When the hit song playing “Legalized Cannabis” stopped, were people of color sitting at the table or standing wondering what the hell happened? As more states continue to pass legislation for medicinal and recreational use, it’s obvious the song and game being played is not designated for a minority playlist. The audacity of a multi-billion dollar burgeoning industry to exclude the very people who’ve paid the price for the war on drugs. It’s time for the cannabis sector to Color Up! It’s time for people of color, particularly Black Americans to have our seat at the table. Black people make up less than 5% percent of the industry supply chain. Don’t try to fool us either with a few rappers or athletes who licensed their names and likeness to a few strains of pre-rolls either. That’s not a Black owned cannabis company. Get this- America woke up and made the dope game legal, and decided that Black people can’t participate in a meaningful, tangible and measurable way. Seriously! From cultivation to processing to third party testing to wholesale distribution and retail, we are on the outside looking in. There is a systematic pattern of exclusion at every level.
We are loyal consumers. Is that the designated standing place for Black and Brown people? We’re good enough to spend our money on the product, but not good enough to work at cannabis companies or have ownership in a significant capacity. Ask yourself, does the top 20 cannabis companies in America support our culture or respect our economic contribution to their bottom line? There will always be token representation in a wide variety of industry sectors, but this is one marketplace we know all too well. This is one sector we should dominate in! Black and Brown people have excelled at every stage of the illegal cannabis trade. We have a master’s degree and in some cases a Phd. in the business of pot. However, the politicians have created a system that doesn’t cultivate minority licensing, and the companies have been complicit in their hiring practices. The message is clear- use the product for health and wellness, or simply to get high, but don’t bother to apply! The few movers and shakers we do have in high ranking positions seem to be Black women. Did the cannabis sector forget that Black Men exist too? Scan the company websites and review dozens of articles and you will be hard pressed to find many Black men. I am excited and respect the few Black Women who’ve gained entry into the business, but there are several competent and capable Brothers who’ve been totally disregarded by the industry gatekeepers.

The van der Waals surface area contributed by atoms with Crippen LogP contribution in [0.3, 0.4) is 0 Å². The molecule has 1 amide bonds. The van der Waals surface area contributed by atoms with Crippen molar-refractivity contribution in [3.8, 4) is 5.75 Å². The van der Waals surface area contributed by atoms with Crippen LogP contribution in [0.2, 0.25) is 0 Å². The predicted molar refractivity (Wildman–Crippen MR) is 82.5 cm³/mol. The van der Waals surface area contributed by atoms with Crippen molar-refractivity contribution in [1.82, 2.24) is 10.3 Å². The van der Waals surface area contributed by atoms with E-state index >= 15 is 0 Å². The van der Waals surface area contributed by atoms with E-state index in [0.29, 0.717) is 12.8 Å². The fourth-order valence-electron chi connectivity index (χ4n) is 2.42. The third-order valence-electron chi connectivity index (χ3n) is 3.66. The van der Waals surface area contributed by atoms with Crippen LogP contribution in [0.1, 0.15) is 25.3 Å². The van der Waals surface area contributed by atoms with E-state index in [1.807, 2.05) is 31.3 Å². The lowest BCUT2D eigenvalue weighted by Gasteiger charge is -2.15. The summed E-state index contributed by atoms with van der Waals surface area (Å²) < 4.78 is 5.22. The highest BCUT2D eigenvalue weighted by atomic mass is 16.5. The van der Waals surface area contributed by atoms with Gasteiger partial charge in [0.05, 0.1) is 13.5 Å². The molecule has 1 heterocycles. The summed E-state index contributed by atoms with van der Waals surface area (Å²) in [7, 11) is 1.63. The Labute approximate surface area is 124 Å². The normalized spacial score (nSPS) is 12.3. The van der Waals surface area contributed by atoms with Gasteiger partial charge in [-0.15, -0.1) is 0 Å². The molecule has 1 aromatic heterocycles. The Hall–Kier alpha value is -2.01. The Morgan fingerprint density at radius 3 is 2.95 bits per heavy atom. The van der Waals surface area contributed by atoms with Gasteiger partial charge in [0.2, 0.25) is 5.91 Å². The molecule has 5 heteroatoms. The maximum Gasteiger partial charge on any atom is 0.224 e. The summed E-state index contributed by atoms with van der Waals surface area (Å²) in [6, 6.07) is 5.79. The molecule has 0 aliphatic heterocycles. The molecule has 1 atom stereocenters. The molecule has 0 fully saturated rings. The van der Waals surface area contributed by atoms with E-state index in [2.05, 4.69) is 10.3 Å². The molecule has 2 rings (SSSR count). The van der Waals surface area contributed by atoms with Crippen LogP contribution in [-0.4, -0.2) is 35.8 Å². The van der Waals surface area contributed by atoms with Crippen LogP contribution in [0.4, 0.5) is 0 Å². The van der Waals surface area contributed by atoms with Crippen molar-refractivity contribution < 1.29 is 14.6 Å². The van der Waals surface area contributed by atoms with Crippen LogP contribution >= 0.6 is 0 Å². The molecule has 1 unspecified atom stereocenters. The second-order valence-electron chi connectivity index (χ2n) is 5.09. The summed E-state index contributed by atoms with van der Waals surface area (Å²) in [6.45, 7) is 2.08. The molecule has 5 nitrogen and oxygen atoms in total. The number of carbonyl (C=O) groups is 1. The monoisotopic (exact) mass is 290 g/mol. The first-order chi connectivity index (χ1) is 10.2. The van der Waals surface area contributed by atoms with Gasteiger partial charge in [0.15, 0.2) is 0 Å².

The entire industry needs an overhaul from state licensing to compliance. The current business model is unacceptable. We need to exit the illegal Black Market and enter the legal market. Start protesting for change in one of the biggest growth industries to emerge since alcohol and prohibition. We have demonstrated that we have the tools to be successful in this business. But we will continue to flounder unless state cannabis laws are changed to require minority hiring, and ownership is tied to compliance! Inclusion and diversity should not be novel ideas forced on the companies, but something they proactively embrace. People of color deserve a seat at the table to share in the economic rewards of the plant. Blacks, Latinos, Asians, Arabs, Native Americans and all the people who support diversity need to speak up! We can do more than take a puff and pass it. We can and should be allowed to contribute monetarily from seed to sale. The Color of Cannabis is advocating for change and advocating for the culture. Be a change agent and embrace minority ownership, jobs and vendors. The Color of Cannabis is green, but it comes in many so many wonderful shades.